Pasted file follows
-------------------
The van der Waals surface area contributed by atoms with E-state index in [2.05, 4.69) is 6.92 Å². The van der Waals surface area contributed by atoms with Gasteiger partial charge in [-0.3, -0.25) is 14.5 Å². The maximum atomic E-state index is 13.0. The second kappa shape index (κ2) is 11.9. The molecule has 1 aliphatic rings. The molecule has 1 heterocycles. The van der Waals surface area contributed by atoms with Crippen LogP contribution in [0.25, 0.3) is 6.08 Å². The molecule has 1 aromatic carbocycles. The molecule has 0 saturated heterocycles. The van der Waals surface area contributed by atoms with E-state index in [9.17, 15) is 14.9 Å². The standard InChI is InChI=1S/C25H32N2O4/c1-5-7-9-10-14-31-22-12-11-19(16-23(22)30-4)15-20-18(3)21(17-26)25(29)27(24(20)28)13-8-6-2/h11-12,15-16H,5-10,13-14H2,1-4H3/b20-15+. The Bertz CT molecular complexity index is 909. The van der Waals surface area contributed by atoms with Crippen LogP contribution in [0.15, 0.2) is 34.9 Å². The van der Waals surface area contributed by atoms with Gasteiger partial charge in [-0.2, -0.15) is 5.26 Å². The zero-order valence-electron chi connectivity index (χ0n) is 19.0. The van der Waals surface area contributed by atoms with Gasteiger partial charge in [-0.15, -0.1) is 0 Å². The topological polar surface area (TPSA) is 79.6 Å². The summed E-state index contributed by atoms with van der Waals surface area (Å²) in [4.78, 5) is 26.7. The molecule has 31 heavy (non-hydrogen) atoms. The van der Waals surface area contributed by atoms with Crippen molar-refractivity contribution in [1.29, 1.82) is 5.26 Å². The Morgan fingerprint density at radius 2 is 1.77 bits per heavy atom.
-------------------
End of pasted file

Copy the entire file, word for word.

The van der Waals surface area contributed by atoms with E-state index in [2.05, 4.69) is 6.92 Å². The van der Waals surface area contributed by atoms with Gasteiger partial charge in [-0.3, -0.25) is 14.5 Å². The maximum atomic E-state index is 13.0. The second kappa shape index (κ2) is 11.9. The molecule has 1 aliphatic rings. The molecule has 1 heterocycles. The van der Waals surface area contributed by atoms with Crippen LogP contribution in [0.25, 0.3) is 6.08 Å². The molecule has 1 aromatic carbocycles. The molecule has 0 saturated heterocycles. The van der Waals surface area contributed by atoms with E-state index in [9.17, 15) is 14.9 Å². The standard InChI is InChI=1S/C25H32N2O4/c1-5-7-9-10-14-31-22-12-11-19(16-23(22)30-4)15-20-18(3)21(17-26)25(29)27(24(20)28)13-8-6-2/h11-12,15-16H,5-10,13-14H2,1-4H3/b20-15+. The Bertz CT molecular complexity index is 909. The van der Waals surface area contributed by atoms with Crippen LogP contribution in [0.15, 0.2) is 34.9 Å². The van der Waals surface area contributed by atoms with Gasteiger partial charge in [-0.2, -0.15) is 5.26 Å². The zero-order valence-electron chi connectivity index (χ0n) is 19.0. The van der Waals surface area contributed by atoms with Gasteiger partial charge in [-0.15, -0.1) is 0 Å². The topological polar surface area (TPSA) is 79.6 Å². The summed E-state index contributed by atoms with van der Waals surface area (Å²) in [4.78, 5) is 26.7. The molecule has 31 heavy (non-hydrogen) atoms. The van der Waals surface area contributed by atoms with Crippen molar-refractivity contribution in [1.29, 1.82) is 5.26 Å². The Morgan fingerprint density at radius 2 is 1.77 bits per heavy atom.